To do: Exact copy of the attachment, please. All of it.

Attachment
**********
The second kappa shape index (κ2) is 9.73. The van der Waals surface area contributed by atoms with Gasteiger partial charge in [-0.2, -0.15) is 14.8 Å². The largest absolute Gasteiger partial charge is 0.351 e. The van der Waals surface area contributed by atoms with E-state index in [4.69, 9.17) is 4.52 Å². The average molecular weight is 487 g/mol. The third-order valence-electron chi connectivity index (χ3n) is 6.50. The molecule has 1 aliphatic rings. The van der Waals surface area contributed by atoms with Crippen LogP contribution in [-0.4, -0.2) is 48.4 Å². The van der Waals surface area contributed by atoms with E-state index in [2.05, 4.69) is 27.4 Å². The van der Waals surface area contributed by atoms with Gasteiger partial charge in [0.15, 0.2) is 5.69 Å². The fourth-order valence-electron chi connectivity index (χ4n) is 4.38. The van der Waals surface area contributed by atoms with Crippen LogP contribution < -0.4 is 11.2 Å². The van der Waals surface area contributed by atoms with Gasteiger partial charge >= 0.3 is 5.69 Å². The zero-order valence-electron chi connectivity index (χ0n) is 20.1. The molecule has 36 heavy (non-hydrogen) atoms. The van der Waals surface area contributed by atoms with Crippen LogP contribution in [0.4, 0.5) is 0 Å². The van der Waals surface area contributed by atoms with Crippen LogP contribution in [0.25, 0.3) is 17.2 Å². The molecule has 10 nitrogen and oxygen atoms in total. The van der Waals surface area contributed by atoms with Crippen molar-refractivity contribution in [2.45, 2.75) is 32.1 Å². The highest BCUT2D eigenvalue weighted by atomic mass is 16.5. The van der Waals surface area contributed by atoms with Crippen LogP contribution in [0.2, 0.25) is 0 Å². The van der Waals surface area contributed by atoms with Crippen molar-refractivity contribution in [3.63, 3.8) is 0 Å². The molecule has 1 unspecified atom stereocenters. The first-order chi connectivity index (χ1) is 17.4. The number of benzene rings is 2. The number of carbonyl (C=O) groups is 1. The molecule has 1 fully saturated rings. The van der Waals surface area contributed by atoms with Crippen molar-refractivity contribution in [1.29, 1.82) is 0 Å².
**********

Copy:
The second kappa shape index (κ2) is 9.73. The van der Waals surface area contributed by atoms with Gasteiger partial charge in [-0.2, -0.15) is 14.8 Å². The largest absolute Gasteiger partial charge is 0.351 e. The van der Waals surface area contributed by atoms with E-state index in [4.69, 9.17) is 4.52 Å². The average molecular weight is 487 g/mol. The third-order valence-electron chi connectivity index (χ3n) is 6.50. The molecule has 1 aliphatic rings. The van der Waals surface area contributed by atoms with Crippen LogP contribution in [-0.4, -0.2) is 48.4 Å². The van der Waals surface area contributed by atoms with E-state index in [2.05, 4.69) is 27.4 Å². The van der Waals surface area contributed by atoms with Gasteiger partial charge in [0.15, 0.2) is 5.69 Å². The fourth-order valence-electron chi connectivity index (χ4n) is 4.38. The van der Waals surface area contributed by atoms with Crippen LogP contribution < -0.4 is 11.2 Å². The van der Waals surface area contributed by atoms with Gasteiger partial charge >= 0.3 is 5.69 Å². The zero-order valence-electron chi connectivity index (χ0n) is 20.1. The molecule has 36 heavy (non-hydrogen) atoms. The van der Waals surface area contributed by atoms with Crippen LogP contribution in [0.4, 0.5) is 0 Å². The van der Waals surface area contributed by atoms with Crippen LogP contribution in [0.25, 0.3) is 17.2 Å². The molecule has 10 nitrogen and oxygen atoms in total. The van der Waals surface area contributed by atoms with Crippen molar-refractivity contribution in [2.45, 2.75) is 32.1 Å². The highest BCUT2D eigenvalue weighted by atomic mass is 16.5. The van der Waals surface area contributed by atoms with Crippen LogP contribution in [0.2, 0.25) is 0 Å². The van der Waals surface area contributed by atoms with Crippen molar-refractivity contribution in [3.63, 3.8) is 0 Å². The molecule has 1 unspecified atom stereocenters. The first-order chi connectivity index (χ1) is 17.4. The number of benzene rings is 2. The number of carbonyl (C=O) groups is 1. The molecule has 1 fully saturated rings. The van der Waals surface area contributed by atoms with Crippen molar-refractivity contribution in [1.29, 1.82) is 0 Å².